When an iPhone won’t charge, it’s a big deal. I’m a former Apple employee, and during my time in the Apple Store, fixing iPhone charging problems was a big part of my daily work. The good news is that the majority of iPhone charging problems can be fixed at home. In this article, I’ll show you how to fix an iPhone that won’t charge, step-by-step.
Table Of Contents
Know This Before You Begin
One of the most common questions Apple techs receive when an iPhone won’t charge is this: “If my iPhone won’t charge, do I need a new battery?”
In spite of what you’ll read on many websites, the answer to this question is no! There’s a lot of misinformation out there, and that was one of the main reasons I wanted to write this article.
As a former Apple tech with experience working with hundreds of iPhones that wouldn’t charge, I can tell you that replacing a battery is the absolute wrong thing to do.
The truth is that most of the time, it’s your iPhone’s software — not hardware — that’s preventing your iPhone from charging. If your iPhone won’t charge, 99% of the time, replacing the battery will have zero effect!
And, if there is a hardware problem, it’s much more likely that the issue is with the charging port itself — but we’re not there yet.
If you’d rather watch than read, our YouTube video will walk you through the fixes.
Wireless Charging: A Temporary Fix
While you work on fixing your iPhone, you may still be able to charge it wirelessly. Every iPhone since the iPhone 8 supports wireless charging with Qi-certified chargers. Place your iPhone on the center of a Qi wireless charger and see if starts charging.
If it does — that’s great! However, we still need to address the problem preventing your iPhone from charging with a wired connection.
If your iPhone won’t charge wirelessly either, follow the step-by-step guide below, or check out our other article on how to fix wireless charging problems.
How To Fix An iPhone That Won’t Charge
1. Hard Reset Your iPhone
Sometimes the solution is as simple as hard resetting your iPhone. That’s the first thing an Apple tech would do in the Apple Store, and it’s easy to do at home. Here’s how:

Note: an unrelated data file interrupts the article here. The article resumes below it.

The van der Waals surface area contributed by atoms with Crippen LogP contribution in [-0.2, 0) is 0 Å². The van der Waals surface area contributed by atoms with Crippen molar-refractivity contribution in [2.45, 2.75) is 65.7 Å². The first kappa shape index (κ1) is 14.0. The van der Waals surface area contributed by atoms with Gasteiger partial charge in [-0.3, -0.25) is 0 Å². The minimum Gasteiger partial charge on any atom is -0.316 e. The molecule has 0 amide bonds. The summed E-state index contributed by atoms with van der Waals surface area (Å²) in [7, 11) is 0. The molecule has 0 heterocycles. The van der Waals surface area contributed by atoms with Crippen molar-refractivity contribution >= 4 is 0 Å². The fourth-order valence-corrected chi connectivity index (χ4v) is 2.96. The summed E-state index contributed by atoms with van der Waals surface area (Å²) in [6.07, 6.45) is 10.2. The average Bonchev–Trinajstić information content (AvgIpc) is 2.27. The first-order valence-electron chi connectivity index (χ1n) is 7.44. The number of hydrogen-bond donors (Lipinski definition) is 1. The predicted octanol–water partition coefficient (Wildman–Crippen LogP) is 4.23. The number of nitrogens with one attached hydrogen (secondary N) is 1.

How To Hard Reset Your iPhone
|Phone||How To Hard Reset|
|iPhone 6S, SE, and older models||Press and hold the power button and the Home button together until the Apple logo appears on the screen, and then let go.|
|iPhone 7 and 7 Plus||Press and hold the power button and the volume down button together until the Apple logo appears on the screen, and then let go.|
|iPhone 8, X, SE 2, and newer models||There are three steps: 1. Quickly press and release the volume up button. 2. Quickly press and release the volume down button. 3. Press and hold the power button (called the “side button” on iPhone X) until the Apple logo appears on the display, and then let go.|
Apple tech tip: The #1 mistake people make while trying to hard reset their iPhone is that they don’t hold the buttons down for long enough. On iPhone 8 or newer, however, make sure you are pressing the first two buttons very quickly and holding the power button down for a long time. Sometimes the process can take 20 seconds or more!
If that doesn’t work, don’t worry! We’ll dive into the hardware fixes in the next step.
2. Check Your Lightning Cable For Damage
Take a very close look at both ends of the USB cable you use to charge your iPhone. Apple’s lightning cables are prone to fraying, especially at the end that connects to your iPhone. If you see visible signs of wear, it might be time for a new cable.
How can I tell whether my lightning cable is the reason why my iPhone won’t charge?
If there is no visible damage to the outside of the cable, try plugging your iPhone into a USB port on your computer to charge instead of using the wall adapter that came with your iPhone. If you already charge your iPhone using your computer, try using the wall adapter. If it works in one place and not the other, your cable isn’t the issue.
This might seem obvious, but sometimes the best way to determine whether you have a “bad cable” is to try charging your iPhone using a friend’s cable. If your iPhone suddenly springs back to life after you plug it in, you’ve identified the reason why your iPhone won’t charge — a faulty cable.
Don’t forget about your iPhone’s warranty!
If your iPhone is still under warranty, the USB cable (and everything else in the iPhone box) is covered! Apple will replace your lightning cable for free, as long as it’s in decent shape.
You can set up a return on Apple’s support website or call your local Apple Store to make an appointment with the Genius Bar. If you decide to go to the Apple Store, it’s always a good idea to have an appointment at the Genius Bar before you go in. That way, you won’t have to wait in line — at least not for long.
3rd-party cables can charge iPhone charging problems
One of the most common reasons why an iPhone won’t charge comes from low-quality 3rd-party iPhone charger cables that people buy in gas stations. Yes, Apple cables are expensive, but in my experience, those $5 knockoffs never hold up like the real thing. There are good ones out there — you just have to know which ones to choose.